The Thursday, May 30, 2012 edition of Variety ran an article “Building a better buzz clip” (http://www.variety.com/features/trailers/) provided insight on how short video clips reinforce the “traditional three waves of conventional trailers and are designed to ignite a virtual buzz”. (Also the photo source.)
Too often we get mired in the world of leaflets and loudspeakers. As events like the Arab Spring and “Occupy” swirl around us we need to stop for a moment and do a bit of creative thinking. If the objective is to influence a market that has access to technology (not necessarily a mainstream assumption by the way), then we in the influence community need to consider new ways of getting our messages out and of leveraging the traditionally un-leverageable.
The objective of the shorter piece is to entice people to get engaged talking about it. The conversation and any others that spring from that conversation are ‘the buzz’. That is they are spreading the message presumably by messengers who are far more credible to the recipient than the original producer of the short video. In our case getting citizens, particularly those in the teen/young adult demographic to ‘buzz’ about our messages would be a real coup.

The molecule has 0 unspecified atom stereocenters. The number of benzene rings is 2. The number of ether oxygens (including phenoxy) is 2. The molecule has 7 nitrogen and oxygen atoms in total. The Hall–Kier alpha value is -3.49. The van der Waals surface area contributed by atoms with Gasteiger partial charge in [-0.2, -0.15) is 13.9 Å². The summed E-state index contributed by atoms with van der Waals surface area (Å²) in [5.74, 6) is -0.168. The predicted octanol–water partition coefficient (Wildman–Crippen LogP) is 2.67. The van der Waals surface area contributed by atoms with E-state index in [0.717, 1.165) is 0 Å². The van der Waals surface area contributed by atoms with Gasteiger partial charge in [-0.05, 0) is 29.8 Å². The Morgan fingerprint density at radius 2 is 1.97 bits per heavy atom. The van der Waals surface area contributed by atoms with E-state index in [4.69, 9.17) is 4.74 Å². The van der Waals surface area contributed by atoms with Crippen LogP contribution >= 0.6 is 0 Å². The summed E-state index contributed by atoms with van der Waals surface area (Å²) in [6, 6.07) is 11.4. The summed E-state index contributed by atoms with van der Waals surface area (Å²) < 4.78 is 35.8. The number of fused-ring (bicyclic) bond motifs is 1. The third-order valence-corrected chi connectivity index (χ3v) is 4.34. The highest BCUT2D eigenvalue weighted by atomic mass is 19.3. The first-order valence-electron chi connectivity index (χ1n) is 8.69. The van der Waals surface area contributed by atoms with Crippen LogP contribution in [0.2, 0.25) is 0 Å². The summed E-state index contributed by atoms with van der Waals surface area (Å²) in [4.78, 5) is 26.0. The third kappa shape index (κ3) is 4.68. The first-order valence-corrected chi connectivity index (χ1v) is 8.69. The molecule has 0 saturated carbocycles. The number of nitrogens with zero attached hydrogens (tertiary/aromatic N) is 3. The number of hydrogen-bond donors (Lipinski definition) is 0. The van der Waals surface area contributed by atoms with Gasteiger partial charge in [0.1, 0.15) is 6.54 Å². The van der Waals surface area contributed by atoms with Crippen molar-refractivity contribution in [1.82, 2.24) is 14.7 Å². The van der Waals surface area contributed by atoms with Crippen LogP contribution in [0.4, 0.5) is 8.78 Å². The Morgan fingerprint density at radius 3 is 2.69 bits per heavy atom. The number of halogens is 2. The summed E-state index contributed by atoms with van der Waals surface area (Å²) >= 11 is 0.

The Hollywood types also pointed out that this kind of ‘collateral video’ is “relatively inexpensive to distribute online since it is not a paid ad. These mini teasers have a variety of names such as non-standard units, special clips, buzz clips, side stores and collateral videos according to the article.
A complementary article “Trailer trends capitalize on a sense of déjà vu” (http://www.variety.com/article/VR1118054512) offers some techniques to increase the effectiveness of the piece to include sound design elements, music, pace, etc.
The point is simple, if we consider the PSYOP/MISO field a creative endeavor, then we need to exercise our own creativity on a regular basis.